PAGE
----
Kinderhook in Columbia County, New York — The American Northeast (Mid-Atlantic)
Fertile Political Ground
Martin Van Buren Nat’l Hist Site
—National Park Service —
Van Buren ran twice more for the presidency while living here. He nearly regained the Democratic Party nomination in 1844 – losing on the ninth ballot to James K. Polk – largely because Van Buren was against the immediate annexation of Texas. This disappointment inspired Van Buren to run a third party campaign in 1848 for the Free Soil Party. Much of the strategizing that went into both candidacies was accomplished inside this large quirky home. The main hall with its large dining table was the center of many political discussions.
Van Buren’s Free Soil candidacy was part of the increasing political turmoil faced by the country in the 1840’s and 1850’s. The slogan “free soil, free labor, free speech, free men”
Erected by National Park Service.
Location. 42° 22.195′ N, 73° 42.221′ W. Marker is in Kinderhook, New York, in Columbia County. Marker is on Old Post Road, on the right when traveling south. Click for map. Marker is on the grounds of the Martin Van Buren National Historic Site. Marker is in this post office area: Kinderhook NY 12106, United States of America.
Other nearby markers. At least 8 other markers are within walking distance of this marker. 1849-50 A House Transformed (within shouting distance of this marker); Marble Mounting Block (within shouting distance of this marker); A Bustling Household (within shouting distance of this marker); Fallen White Mulberry Tree (within shouting distance of this marker); Lindenwald and the Old Post Road (within shouting distance of this marker); Lindenwald (about 300 Farm Operations (about 300 feet away); An Agrarian Lifestyle . . . (about 400 feet away). Click for a list of all markers in Kinderhook.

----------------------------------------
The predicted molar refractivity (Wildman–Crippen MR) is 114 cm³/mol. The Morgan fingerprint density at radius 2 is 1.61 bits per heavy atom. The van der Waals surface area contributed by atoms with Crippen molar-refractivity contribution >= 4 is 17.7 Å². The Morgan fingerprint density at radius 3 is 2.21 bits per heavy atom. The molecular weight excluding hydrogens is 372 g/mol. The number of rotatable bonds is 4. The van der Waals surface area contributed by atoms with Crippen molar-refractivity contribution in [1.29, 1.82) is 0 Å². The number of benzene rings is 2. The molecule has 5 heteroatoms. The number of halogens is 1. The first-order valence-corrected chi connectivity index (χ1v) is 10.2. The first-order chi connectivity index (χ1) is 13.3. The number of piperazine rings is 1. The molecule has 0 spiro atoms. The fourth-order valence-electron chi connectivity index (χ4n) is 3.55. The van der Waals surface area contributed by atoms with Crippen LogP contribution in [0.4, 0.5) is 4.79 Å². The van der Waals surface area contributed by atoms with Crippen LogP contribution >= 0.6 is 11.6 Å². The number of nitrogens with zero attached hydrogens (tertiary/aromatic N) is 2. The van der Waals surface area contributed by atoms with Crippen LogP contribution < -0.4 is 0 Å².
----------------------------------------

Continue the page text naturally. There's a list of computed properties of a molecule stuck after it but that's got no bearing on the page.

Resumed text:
More about this marker. The background of the marker contains a picture of the large dining table in the main hall of Lindenwald. The upper left of the marker features a painting of Van Buren and has a caption of “Artist Henry Inman painted this portrait of Martin Van Buren at the height of his political power in the mid-1930’s.” Below this is a portrait of Henry Clay and has a caption of “Kentucky Senator Henry Clay visited Lindenwald in 1849. National politics was in turmoil at the time due to the addition of vast territory in the west, potential slave states, as a result of the American victory of 1848 in the Mexican War. Imagine the discussions he and Van Buren may have had.”
Also see . . .
1. Biography of Martin Van Buren. (Submitted on November 11, 2010, by Bill Coughlin of North Arlington, New Jersey.)
2. Martin Van Buren National Historic Site. National Park Service website. (Submitted on November 11, 2010, by Bill Coughlin of North Arlington, New Jersey.)
Categories. • Notable Buildings •
Credits. This page originally submitted on , by Bill Coughlin of North Arlington, New Jersey. This page has been viewed 501 times since then and 53 times this year. Photos: 1, 2, 3, 4. submitted on , by Bill Coughlin of North Arlington, New Jersey. 5, 6. submitted on , by Bill Coughlin of North Arlington, New Jersey. This page was last revised on June 16, 2016.